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Saturdays attempt to identify rocks in the Great Lakes: Jacobsville Sandstone

Jacobsville Sandstone, also known as Lake Superior Sandstone, was formed approximately 550 million years ago. The history about the stone is really interesting. But we will get to that in a minute. Jacobsville sandstone is a combination of quartz-rich to feldspar rich sandstone. Which directly leads to the colors and patterns of the stone. The sandstone is typically red due to iron oxides found in the matrix. It can come with white streaks, or spots from bleaching. These are fairly easy to spot on the beach. Just like any other stone, each one has their own little pattern or fingerprint. On the mohs hardeness scale, it ranks out between 6 and 7. I have not done a whole lot with tumbling or polishing. Im pretty sure it wont end up well. I have added some pictures for examples. Some of the history of the stone began in a town named, you guessed it, Jacobsville. The town started back in 1887 as a fishing village. Located near the mouth of the Portage river, the Jacobsville formation actually was an east-west division of the Keweenaw Peninsula. The commercial quarrying of the stone went from 1880 to just into the 1890's. The sandstone was mined for the building of blast furnaces as well as other construction projects around the Great Lakes. It was broken off in huge chunks and blocks to be shipped to their specific destinations. It can be found all across the Great lakes due to its transportation and uses.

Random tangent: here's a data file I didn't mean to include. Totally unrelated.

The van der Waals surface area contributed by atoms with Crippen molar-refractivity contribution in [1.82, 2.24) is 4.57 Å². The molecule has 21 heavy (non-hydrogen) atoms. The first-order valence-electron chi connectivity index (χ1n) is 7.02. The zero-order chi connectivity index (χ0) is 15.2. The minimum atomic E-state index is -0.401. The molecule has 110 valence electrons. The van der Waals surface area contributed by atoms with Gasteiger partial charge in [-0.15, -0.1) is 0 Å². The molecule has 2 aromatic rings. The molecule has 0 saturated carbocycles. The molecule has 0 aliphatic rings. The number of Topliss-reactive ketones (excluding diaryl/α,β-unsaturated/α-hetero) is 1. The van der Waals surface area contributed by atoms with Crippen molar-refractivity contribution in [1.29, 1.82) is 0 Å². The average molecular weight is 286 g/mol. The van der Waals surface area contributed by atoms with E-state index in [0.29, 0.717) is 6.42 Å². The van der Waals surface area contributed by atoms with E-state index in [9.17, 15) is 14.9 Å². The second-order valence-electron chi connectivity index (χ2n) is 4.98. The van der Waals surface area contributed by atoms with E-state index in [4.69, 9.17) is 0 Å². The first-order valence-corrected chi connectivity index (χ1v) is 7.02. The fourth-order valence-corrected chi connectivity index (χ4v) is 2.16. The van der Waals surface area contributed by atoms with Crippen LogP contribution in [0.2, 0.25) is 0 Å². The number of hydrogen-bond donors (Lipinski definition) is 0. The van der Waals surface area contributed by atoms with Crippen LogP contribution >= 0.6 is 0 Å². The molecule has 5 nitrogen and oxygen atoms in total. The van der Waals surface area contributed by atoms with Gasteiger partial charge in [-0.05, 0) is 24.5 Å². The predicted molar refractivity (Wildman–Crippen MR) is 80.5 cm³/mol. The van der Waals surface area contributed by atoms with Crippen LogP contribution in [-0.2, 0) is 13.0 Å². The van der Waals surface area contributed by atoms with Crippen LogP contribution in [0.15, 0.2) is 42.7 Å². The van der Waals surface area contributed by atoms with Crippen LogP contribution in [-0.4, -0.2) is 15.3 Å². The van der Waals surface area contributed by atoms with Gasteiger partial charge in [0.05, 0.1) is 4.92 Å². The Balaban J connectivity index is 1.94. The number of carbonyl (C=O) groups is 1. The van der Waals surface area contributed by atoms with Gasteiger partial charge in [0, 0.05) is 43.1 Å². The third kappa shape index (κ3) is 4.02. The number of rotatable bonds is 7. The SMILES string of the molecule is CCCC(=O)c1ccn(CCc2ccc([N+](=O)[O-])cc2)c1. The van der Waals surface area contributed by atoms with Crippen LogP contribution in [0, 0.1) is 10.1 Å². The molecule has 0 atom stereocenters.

I found the Wiki information interesting. If you are interested ion learning more its worth the click. Have an Awesome Day!





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